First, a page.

check details Additional Diatrypaceae were also reported from surveys

of fungi associated with canker diseases in grapevine in New South Wales (NSW), but identification of these isolates remained incomplete (Pitt et al. 2010). Diatrypaceous selleck screening library fungi from native plant species have been reported sporadically in Australia. In his handbook of “Australian fungi”, Cooke (1892) described seven putative species of Diatrypaceae, including Diatrype glomeraria Berk, Diatrype stigma, Diatrype chlorosarca Berk. & Broome, Cryptovalsa elevata Berk., E. lata, E. lubidunda (Sacc.) Thüm. (= E. leprosa [Pers.] Berl.), and Eutypella stellulata (Fr. : Fr.) Sacc. Additional species were described from intertidal host plants in north Queensland, including Cryptovalsa halosarceicola K.D. Hyde on Halosarcia halocnemoides (Nees) Paul G. Wilson in a mangrove at Cairns Airport (Hyde 1993), Eutypa bathurstensis K.D. Hyde & Rappaz (Hyde and Rappaz 1993) and Eutypella naqsii K.D. Hyde (Hyde 1995) on Avicennia sp. at Bathurst Heads. Later, Yuan (1996) documented Cryptovalsa protracta (Pers.) De Not., Diatrype stigma and Eutypella scoparia (Schwein. : Fr.) Ellis & Everh. on Acacia and Eucalyptus plants on Melville Island in the Northern Territory, while Trouillas et al. (2010a, b) described two additional species from native Acacia shrubs in the Coorong National Park, SA.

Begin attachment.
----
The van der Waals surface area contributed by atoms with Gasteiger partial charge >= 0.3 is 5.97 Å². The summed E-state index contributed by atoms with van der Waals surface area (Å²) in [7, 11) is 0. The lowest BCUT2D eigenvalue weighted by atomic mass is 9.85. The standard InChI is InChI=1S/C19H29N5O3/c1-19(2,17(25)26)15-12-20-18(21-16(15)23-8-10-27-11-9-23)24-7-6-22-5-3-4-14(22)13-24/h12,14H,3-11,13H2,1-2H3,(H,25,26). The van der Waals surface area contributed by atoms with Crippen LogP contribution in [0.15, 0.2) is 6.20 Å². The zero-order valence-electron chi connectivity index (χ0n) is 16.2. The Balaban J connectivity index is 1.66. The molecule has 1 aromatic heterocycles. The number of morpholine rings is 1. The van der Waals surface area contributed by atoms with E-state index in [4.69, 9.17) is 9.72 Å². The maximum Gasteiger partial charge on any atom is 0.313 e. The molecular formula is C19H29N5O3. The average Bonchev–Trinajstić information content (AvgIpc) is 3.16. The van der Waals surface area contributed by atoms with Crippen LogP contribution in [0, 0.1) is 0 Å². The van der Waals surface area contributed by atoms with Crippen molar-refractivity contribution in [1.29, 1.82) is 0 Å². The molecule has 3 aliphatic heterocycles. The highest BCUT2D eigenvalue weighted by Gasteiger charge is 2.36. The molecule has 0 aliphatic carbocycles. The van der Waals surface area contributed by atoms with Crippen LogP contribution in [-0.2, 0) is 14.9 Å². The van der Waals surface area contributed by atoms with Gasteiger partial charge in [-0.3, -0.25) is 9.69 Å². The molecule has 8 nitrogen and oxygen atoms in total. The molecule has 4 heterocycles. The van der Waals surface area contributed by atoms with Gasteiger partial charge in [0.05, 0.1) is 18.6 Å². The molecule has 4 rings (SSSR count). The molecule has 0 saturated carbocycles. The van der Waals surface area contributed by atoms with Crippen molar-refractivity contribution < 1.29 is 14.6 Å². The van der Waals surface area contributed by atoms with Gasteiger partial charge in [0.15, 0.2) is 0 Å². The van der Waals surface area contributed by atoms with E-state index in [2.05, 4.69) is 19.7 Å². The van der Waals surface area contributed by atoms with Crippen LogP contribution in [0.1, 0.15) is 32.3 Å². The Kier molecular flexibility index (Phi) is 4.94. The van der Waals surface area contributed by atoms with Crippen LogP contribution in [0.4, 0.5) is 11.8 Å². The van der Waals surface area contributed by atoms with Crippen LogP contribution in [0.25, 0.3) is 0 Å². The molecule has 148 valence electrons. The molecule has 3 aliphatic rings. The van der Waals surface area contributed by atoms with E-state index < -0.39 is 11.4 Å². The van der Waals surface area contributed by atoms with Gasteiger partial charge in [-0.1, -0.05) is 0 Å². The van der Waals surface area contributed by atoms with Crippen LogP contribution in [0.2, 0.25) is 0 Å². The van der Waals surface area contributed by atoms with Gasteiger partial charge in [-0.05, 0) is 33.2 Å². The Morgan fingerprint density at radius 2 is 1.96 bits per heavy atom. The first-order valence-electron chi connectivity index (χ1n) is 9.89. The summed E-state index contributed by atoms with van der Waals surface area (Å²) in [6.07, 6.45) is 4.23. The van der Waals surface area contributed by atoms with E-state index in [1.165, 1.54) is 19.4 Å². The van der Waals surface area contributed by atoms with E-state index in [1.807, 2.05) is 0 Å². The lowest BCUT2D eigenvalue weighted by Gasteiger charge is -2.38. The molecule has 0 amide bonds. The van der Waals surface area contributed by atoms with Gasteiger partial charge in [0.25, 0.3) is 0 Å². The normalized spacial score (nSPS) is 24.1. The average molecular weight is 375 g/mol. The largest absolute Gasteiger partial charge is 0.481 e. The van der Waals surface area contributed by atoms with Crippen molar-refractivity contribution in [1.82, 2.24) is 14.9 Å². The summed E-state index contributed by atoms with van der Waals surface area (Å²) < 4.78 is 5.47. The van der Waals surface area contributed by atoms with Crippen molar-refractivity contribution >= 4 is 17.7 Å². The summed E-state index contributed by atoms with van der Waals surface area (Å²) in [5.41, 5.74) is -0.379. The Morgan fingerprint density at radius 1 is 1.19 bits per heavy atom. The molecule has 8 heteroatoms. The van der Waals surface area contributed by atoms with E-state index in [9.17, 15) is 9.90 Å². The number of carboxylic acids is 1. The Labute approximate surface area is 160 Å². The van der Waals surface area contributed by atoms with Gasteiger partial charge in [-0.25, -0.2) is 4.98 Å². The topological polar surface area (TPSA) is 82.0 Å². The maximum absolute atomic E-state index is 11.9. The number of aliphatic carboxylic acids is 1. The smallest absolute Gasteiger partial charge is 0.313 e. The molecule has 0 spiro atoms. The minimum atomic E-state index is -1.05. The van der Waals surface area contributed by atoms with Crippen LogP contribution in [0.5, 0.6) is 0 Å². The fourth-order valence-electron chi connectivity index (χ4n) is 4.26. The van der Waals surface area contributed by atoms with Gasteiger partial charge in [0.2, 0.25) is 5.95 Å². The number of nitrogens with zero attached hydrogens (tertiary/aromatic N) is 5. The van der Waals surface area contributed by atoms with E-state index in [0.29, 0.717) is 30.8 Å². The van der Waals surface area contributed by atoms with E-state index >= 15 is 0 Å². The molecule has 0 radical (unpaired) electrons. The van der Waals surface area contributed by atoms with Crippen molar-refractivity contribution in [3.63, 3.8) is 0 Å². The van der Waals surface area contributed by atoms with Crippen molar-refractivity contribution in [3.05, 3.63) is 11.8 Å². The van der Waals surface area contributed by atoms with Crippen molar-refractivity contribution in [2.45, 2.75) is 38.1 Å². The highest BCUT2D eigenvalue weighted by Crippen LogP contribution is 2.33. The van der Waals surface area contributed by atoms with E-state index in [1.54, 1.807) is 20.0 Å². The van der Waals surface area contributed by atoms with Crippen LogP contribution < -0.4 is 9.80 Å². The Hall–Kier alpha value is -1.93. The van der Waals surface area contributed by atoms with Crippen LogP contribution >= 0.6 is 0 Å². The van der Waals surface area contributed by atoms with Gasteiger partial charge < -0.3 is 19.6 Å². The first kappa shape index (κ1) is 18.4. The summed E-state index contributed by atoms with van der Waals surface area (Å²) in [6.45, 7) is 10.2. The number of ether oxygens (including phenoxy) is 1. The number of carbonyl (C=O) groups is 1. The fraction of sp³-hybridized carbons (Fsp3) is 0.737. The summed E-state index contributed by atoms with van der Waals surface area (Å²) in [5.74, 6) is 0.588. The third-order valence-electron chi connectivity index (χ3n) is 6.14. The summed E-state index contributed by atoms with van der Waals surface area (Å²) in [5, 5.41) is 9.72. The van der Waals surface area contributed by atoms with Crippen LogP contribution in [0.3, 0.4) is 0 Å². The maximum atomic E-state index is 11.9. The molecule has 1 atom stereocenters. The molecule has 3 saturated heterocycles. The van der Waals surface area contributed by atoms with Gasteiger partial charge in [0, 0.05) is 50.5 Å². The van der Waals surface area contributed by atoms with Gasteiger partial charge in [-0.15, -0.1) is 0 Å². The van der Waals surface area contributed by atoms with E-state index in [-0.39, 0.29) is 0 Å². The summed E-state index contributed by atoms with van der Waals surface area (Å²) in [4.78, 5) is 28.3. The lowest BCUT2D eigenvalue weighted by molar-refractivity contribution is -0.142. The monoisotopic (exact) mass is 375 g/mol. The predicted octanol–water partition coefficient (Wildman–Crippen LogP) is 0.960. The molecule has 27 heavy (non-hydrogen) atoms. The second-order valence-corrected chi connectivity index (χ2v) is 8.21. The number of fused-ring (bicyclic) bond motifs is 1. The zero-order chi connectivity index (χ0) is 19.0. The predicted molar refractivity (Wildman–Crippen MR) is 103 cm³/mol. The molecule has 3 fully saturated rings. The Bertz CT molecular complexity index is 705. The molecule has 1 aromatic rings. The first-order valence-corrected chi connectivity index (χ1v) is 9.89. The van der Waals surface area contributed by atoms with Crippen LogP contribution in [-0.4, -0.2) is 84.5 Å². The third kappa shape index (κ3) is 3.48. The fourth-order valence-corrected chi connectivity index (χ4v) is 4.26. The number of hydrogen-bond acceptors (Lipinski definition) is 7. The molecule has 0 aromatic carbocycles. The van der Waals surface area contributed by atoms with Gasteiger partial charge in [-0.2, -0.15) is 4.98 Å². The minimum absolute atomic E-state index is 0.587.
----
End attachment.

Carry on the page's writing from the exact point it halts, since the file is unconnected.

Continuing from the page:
To the best of our knowledge, the above references constitute the only studies that illustrate the diatrypaceous mycota in Australia. During this study, we Tariquidar in vitro conducted surveys and investigated the diversity of diatrypaceous fungi associated

with grapevines and other woody plants and in SA, NSW and Western Australia (WA). In many instances, fungal colonies displaying morphological characteristics typical of Diatrypaceae were isolated from diseased Clostridium perfringens alpha toxin grapevines. Fruiting bodies typical of Diatrypaceae were also observed from grapevines. The diversity, identity and distribution of these fungi in the main wine grape growing regions of Australia are currently unknown. Hence, much work is necessary not only in the collection and identification of the various species, but also in the determination of their pathogenicity to grapevines and role in the overall complex of grapevine canker diseases. The objectives of this study were to collect, identify and describe the diatrypaceous fungi in and near Australian vineyards, and characterize species using morphology and molecular phylogeny. Materials and methods Origin and deposit of isolates During spring and summer of 2008 and 2009, we obtained strains of Diatrypaceae from cankers in infected grapevine spurs, cordons or trunks, and from fruiting bodies on dead grapevines as well as dead wood of native, ornamental and cultivated plants neighboring vineyards.

Comments are closed.